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PRND3L

What Paint is "best"?

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I am looking to paint my 94 Loyale, I have drove around and seen how this paint booth uses PPG, and that one uses Sherwin-Williams, and then you can buy Paint from Summit Racing Equipment, but that isnt marked with the producer, and then you can also buy Dupli-color, essentially the list of paint goes on forever.

 

So I was wondering if some of you guys on here have also done a paintjob(s) and if you have a personal preference as to what company to buy paint from.

 

Thanks,

Alex

Edited by PRND3L

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This question just isn't going to work. It's like asking what brand of oil is the best, or what kind of filters are the best. All you're going to get is a bunch of speculation, and statements like " I shot a car with Dupont one time in a snowstorm, and it sucked. ". That isn't going to help you at all.

Anyone who's shot much paint will have a brand they prefer, but, that is because they have experience with it.

 

I've had good experiences with some, and bad with others, but, if people were honest, and unbiased with their opinions most would realize that bad results were/are usually the result of bad prep work, and inexperience. I've had Dupont Nason flop, but, to be honest I'll gladly admit that I wasn't experienced shooting metallic paints, and that was probably why the metallic fell over on me.

 

The best advice I can give you is this: The best paint is fresh paint. Stuff that has been sitting for a long time will often catalyze poorly, and do strange things like fisheye. I've shot a fair amount of all sorts of paint, and I've found that freshness is the most important thing. I've used the paints from Summit, and have also shot bargain basement brands from GI Joes. I can tell you that they worked great, but, don't let them sit on your shelf for months/years, as they've probably already been sitting awhile before you ever ordered them up.

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I agree with this being a question that isn't answerable - it's about skill more than anything.

 

I will tell you that most painters do not enjoy spraying the metallic's that Subaru likes to use in it's stock colors. They tend to either go on dry and dusty, or they go on too thick and the metal flake lays out like hammerite and looks like crap. So most end up spraying it dry and dusty and then clear coating it to make it look shiny. I didn't want to shoot clear on the last touch-up job I did (I hate painting) and so I color-sanded it and buffed it. Looked fine but it was a $1500 car.... it was better than the peeling clear-coat that it had before I started. :rolleyes:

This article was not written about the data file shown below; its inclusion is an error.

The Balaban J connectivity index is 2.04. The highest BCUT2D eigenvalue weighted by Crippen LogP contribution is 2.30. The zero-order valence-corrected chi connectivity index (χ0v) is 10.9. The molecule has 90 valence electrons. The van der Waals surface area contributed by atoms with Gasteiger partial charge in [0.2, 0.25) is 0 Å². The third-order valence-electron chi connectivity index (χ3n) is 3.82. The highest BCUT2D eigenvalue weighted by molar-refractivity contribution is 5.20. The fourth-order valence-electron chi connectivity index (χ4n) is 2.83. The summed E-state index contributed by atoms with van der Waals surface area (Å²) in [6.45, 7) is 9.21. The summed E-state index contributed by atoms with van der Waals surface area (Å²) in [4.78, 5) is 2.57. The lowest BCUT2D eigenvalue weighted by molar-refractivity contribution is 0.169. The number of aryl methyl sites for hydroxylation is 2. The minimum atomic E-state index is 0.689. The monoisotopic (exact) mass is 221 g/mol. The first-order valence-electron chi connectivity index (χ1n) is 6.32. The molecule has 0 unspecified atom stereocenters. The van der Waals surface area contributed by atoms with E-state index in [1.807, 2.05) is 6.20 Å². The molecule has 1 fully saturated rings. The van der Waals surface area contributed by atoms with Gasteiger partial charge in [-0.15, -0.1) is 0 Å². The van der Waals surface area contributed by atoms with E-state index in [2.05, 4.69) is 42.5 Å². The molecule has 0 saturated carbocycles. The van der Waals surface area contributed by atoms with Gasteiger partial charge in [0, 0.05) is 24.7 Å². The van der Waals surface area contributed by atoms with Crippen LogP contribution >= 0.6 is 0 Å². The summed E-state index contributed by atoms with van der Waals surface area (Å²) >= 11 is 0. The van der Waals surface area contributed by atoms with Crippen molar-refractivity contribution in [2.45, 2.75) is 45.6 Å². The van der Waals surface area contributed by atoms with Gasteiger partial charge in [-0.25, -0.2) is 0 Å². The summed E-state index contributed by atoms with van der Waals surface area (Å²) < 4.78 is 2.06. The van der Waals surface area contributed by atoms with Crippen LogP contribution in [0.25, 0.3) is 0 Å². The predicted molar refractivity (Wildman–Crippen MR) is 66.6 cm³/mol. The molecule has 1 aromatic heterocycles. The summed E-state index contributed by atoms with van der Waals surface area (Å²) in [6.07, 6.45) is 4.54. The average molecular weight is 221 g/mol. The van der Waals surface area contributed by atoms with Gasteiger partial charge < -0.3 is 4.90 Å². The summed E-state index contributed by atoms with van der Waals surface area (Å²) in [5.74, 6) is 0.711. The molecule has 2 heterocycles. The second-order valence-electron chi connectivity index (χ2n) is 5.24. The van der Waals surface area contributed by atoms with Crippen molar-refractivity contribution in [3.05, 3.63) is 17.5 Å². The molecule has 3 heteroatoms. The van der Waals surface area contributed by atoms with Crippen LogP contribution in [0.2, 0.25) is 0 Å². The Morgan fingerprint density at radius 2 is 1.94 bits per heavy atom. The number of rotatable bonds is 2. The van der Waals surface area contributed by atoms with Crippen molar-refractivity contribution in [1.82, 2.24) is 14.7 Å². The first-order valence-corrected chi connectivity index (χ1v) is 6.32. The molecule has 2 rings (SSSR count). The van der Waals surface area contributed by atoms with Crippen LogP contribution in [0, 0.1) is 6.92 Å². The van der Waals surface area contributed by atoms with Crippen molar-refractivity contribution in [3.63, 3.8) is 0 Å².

GD

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I've used Rustoleum Flat Black. Flat black is easy to shoot. Don't have to worry much about overspray.

 

I agree, it's %95 prep work. You have to sand, sand, and sand. Feather out any specs or scratches. However, I'm not a pro and the cars I'm spraying aren't customers, they're mine or friend's. But I'm kinda proud of the outcome.

 

I was surprised with how nice the Rustoleum is holding up. I figured it would flake off in a month. A winter, spring, and now summer has and is hammering it. It's been on gravel and mud. He left the mud on for a couple weeks and it "etched" it (you can see where the mud was, not actually peeling paint off).

 

So, in the end, I'd hope a professional painter pipes up or you can go around and ask.

 

What are you aiming for with this paint job?

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Johnson;1030497']

What are you aiming for with this paint job?

 

That's the best question that could be asked of the OP in regards to helping him figure out what he needs.

 

If it is a $1000 car that you just want to dress up, and have fun with I'd suggest trying some of the Summit single stage. I've always had it work well for me, and with a steady hand (or some wet sanding) you can get it to come out pretty nice. I've even had one gloss black job on a Caprice that was actually really impressive. The drawback is that there are only about 30something colors to choose from, and it isn't going to be as long term durable as a nicely done quality base coat / clear coat.

 

If you are trying to get your vintage car show ready, I would advise a good base coat / clear coat, and ordering the exact shade you want. The downside is that it's going to cost you far more, and be far more labor intensive for a beginner. Metallics will add even more work to this equation as most of them need a clear coat over them.

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Is there a problem with fully priming my car 1 day then coming back to paint it 2 or so weeks later, should paint and prime be done back to back?

 

I also bought some etching primer and have read several different opinions on the internet about using over or under bondo, is there a definate method of doing that or does it not make a difference?